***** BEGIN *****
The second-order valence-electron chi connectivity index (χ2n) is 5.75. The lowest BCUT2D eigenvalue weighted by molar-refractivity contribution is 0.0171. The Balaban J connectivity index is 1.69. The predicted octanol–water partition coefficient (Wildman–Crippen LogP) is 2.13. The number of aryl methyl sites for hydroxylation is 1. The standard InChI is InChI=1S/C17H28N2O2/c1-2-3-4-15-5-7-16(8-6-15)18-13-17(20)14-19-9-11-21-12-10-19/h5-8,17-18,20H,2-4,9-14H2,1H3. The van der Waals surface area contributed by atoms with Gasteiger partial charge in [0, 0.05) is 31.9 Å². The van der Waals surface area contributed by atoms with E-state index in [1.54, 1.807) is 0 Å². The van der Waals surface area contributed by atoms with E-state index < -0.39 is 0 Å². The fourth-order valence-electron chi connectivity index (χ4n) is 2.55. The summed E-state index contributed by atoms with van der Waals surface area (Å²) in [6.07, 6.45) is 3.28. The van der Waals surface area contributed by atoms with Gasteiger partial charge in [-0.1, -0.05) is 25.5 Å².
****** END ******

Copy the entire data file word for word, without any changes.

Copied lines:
The second-order valence-electron chi connectivity index (χ2n) is 5.75. The lowest BCUT2D eigenvalue weighted by molar-refractivity contribution is 0.0171. The Balaban J connectivity index is 1.69. The predicted octanol–water partition coefficient (Wildman–Crippen LogP) is 2.13. The number of aryl methyl sites for hydroxylation is 1. The standard InChI is InChI=1S/C17H28N2O2/c1-2-3-4-15-5-7-16(8-6-15)18-13-17(20)14-19-9-11-21-12-10-19/h5-8,17-18,20H,2-4,9-14H2,1H3. The van der Waals surface area contributed by atoms with Gasteiger partial charge in [0, 0.05) is 31.9 Å². The van der Waals surface area contributed by atoms with E-state index in [1.54, 1.807) is 0 Å². The van der Waals surface area contributed by atoms with E-state index < -0.39 is 0 Å². The fourth-order valence-electron chi connectivity index (χ4n) is 2.55. The summed E-state index contributed by atoms with van der Waals surface area (Å²) in [6.07, 6.45) is 3.28. The van der Waals surface area contributed by atoms with Gasteiger partial charge in [-0.1, -0.05) is 25.5 Å².